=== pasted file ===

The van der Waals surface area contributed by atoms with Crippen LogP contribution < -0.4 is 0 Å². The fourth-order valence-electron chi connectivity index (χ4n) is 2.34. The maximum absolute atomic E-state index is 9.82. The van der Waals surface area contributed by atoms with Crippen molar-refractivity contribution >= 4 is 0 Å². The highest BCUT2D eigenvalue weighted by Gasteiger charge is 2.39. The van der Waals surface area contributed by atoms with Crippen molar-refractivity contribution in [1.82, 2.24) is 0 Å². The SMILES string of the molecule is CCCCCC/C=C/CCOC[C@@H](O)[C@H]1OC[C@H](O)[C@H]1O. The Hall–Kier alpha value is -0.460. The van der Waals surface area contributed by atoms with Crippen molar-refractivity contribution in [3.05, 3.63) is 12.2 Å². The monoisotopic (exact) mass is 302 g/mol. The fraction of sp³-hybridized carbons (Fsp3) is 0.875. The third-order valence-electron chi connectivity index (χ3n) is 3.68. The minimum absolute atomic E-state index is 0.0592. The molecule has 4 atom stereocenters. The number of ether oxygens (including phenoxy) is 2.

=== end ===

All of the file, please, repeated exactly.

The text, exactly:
The van der Waals surface area contributed by atoms with Crippen LogP contribution < -0.4 is 0 Å². The fourth-order valence-electron chi connectivity index (χ4n) is 2.34. The maximum absolute atomic E-state index is 9.82. The van der Waals surface area contributed by atoms with Crippen molar-refractivity contribution >= 4 is 0 Å². The highest BCUT2D eigenvalue weighted by Gasteiger charge is 2.39. The van der Waals surface area contributed by atoms with Crippen molar-refractivity contribution in [1.82, 2.24) is 0 Å². The SMILES string of the molecule is CCCCCC/C=C/CCOC[C@@H](O)[C@H]1OC[C@H](O)[C@H]1O. The Hall–Kier alpha value is -0.460. The van der Waals surface area contributed by atoms with Crippen molar-refractivity contribution in [3.05, 3.63) is 12.2 Å². The monoisotopic (exact) mass is 302 g/mol. The fraction of sp³-hybridized carbons (Fsp3) is 0.875. The third-order valence-electron chi connectivity index (χ3n) is 3.68. The minimum absolute atomic E-state index is 0.0592. The molecule has 4 atom stereocenters. The number of ether oxygens (including phenoxy) is 2.